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mTOR activity levels


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Premise: as we all know, low mTOR activity (but not too low) has been correlated to longevity. This discussion on trying to find a rationale to downregulate mTOR, hence living longer, by adopting a specific dietary regime. Rapamycine downregulates mTOR regardless of dietary regime, but has the pretty serious drawback that it tends to downregulate it too much, possibly inhibiting the activity of macrophages hence weakening the immune system. Plus more undesired effects (hyperglycaemia, testiculat atrophy, cataratc...).



In the other thread in this same section on nutritional geometry, one of the articles cited is the following. There, I saw something which I didn't see anywhere else: the mapping of hepatic mTOR activity, in function of the macronutrients levels. Even though that's in lab rats, after so many theoretical considerations it's awesome to see the real deal.


Cell Metab. 2014 Mar 4;19(3):418-30. doi: 10.1016/j.cmet.2014.02.009.

The ratio of macronutrients, not caloric intake, dictates cardiometabolic health, aging, and longevity in ad libitum-fed mice.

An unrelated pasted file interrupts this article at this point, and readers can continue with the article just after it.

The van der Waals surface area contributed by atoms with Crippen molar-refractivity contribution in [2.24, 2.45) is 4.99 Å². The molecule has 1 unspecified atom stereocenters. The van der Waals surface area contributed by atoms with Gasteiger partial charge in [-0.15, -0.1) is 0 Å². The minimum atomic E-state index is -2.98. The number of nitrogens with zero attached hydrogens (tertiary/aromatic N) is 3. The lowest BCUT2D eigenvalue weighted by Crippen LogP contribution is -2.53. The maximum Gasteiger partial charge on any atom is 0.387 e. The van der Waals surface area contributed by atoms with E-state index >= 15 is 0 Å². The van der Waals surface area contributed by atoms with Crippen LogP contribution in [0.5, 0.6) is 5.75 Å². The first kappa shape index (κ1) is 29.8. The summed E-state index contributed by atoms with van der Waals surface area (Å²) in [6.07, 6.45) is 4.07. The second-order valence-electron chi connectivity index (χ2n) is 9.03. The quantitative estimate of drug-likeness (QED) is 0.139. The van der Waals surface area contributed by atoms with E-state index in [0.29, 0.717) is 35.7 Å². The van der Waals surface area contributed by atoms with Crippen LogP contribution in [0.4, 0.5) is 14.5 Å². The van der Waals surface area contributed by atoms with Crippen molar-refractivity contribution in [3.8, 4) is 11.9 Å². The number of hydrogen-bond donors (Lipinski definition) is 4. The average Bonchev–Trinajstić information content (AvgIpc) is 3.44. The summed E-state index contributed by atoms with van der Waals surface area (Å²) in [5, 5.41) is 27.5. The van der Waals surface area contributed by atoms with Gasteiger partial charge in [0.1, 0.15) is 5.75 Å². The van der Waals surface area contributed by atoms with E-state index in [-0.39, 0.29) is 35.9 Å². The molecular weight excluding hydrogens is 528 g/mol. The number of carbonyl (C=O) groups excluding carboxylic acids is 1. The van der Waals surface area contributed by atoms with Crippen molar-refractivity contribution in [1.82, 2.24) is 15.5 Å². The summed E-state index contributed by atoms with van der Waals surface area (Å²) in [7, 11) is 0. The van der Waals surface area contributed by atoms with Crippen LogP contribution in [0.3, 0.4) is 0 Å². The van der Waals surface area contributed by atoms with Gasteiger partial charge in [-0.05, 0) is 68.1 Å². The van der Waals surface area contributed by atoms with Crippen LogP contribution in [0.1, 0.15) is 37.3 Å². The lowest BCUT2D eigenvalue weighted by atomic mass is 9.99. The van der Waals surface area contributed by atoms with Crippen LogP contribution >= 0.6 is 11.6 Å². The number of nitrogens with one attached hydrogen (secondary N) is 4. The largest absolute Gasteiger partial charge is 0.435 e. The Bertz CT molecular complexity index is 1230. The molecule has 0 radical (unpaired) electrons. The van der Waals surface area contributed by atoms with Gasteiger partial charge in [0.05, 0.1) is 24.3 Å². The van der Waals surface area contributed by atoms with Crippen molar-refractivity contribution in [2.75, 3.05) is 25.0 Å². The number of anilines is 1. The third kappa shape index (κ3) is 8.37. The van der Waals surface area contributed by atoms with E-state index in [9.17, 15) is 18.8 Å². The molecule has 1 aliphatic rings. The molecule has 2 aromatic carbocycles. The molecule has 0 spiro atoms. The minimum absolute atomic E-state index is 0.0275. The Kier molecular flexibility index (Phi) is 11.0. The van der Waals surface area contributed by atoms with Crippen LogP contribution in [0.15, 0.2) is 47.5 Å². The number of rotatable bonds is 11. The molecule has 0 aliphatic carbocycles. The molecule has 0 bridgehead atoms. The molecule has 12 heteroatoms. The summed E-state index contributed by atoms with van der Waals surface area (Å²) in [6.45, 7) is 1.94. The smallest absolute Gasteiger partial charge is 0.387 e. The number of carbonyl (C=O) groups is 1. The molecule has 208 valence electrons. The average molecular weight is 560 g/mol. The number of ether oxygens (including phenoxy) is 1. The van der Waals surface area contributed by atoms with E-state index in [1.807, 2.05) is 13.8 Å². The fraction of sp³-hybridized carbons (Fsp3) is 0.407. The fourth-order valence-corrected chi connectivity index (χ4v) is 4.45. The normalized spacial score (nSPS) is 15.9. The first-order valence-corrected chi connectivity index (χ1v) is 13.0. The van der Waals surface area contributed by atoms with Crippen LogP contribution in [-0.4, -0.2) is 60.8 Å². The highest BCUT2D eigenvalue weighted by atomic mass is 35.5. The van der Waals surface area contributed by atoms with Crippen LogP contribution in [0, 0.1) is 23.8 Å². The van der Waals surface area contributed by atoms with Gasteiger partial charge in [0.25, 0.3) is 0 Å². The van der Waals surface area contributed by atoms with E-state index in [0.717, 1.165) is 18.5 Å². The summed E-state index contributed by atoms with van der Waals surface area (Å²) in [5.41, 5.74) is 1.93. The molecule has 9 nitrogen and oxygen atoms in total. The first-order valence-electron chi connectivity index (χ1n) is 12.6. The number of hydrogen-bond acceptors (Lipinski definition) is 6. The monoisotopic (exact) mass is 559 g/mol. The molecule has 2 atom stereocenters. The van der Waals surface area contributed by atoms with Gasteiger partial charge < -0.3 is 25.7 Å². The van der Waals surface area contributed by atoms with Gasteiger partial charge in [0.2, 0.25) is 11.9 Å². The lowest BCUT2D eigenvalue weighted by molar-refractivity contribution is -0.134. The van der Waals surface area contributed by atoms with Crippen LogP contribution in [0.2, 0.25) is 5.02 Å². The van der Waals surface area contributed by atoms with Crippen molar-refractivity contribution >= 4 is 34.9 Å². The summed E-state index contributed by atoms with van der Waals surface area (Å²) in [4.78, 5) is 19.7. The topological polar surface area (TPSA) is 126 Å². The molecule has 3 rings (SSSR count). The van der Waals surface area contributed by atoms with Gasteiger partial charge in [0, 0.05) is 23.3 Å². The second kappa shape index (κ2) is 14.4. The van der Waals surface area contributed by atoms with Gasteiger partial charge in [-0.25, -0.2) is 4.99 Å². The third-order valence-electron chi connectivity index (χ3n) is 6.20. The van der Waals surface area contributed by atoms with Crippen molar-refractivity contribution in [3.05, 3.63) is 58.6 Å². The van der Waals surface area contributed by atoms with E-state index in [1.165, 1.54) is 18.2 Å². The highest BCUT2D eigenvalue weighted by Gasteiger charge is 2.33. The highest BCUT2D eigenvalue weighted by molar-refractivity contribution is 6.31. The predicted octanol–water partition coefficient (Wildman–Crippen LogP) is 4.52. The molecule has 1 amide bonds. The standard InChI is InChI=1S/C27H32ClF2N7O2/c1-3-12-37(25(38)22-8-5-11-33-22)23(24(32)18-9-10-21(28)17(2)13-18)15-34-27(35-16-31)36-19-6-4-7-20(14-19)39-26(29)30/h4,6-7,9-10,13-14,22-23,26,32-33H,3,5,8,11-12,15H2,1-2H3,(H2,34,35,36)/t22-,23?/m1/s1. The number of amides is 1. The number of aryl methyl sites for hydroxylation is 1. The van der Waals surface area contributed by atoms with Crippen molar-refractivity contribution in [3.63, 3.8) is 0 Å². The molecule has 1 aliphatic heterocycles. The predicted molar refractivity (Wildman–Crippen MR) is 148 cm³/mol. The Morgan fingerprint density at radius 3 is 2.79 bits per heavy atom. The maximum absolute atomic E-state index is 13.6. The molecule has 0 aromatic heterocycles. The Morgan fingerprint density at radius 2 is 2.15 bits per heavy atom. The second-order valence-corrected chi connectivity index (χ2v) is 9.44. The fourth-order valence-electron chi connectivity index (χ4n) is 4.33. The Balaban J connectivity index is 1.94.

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The illustration which captured my attention. The coloured surface displays contour lines of isovalues of hepatic phosporylated mTOR/mTOR, that is, mTOR activity in the liver



On the left-hand side, we have mTOR activity in function of protein and carbs intake. Red color is higher activity than blue color. It is evident that higher dietary protein increases mTOR activity, but only by a mere 1-2%. In real life, that's nothing. Ditto for fat vs protein, almost exactly the same effect. In thsi context, fats are not different from carbs. No neutrality. The change in activation is minimum though.


In this other illustration however, blood glucose versus blood BCAA are considered. It is evident that at lower quantities of glucose and medium to high quantities of BCAAs mTOR activity is high, with 55% to 65% and over of activation (phopsporylation). Whereas, with high blood glucosem even with medium-high BCAAs mTOR activity is pretty low, about 25 to 30%. This surface spans an increase of about two times mTOR activity.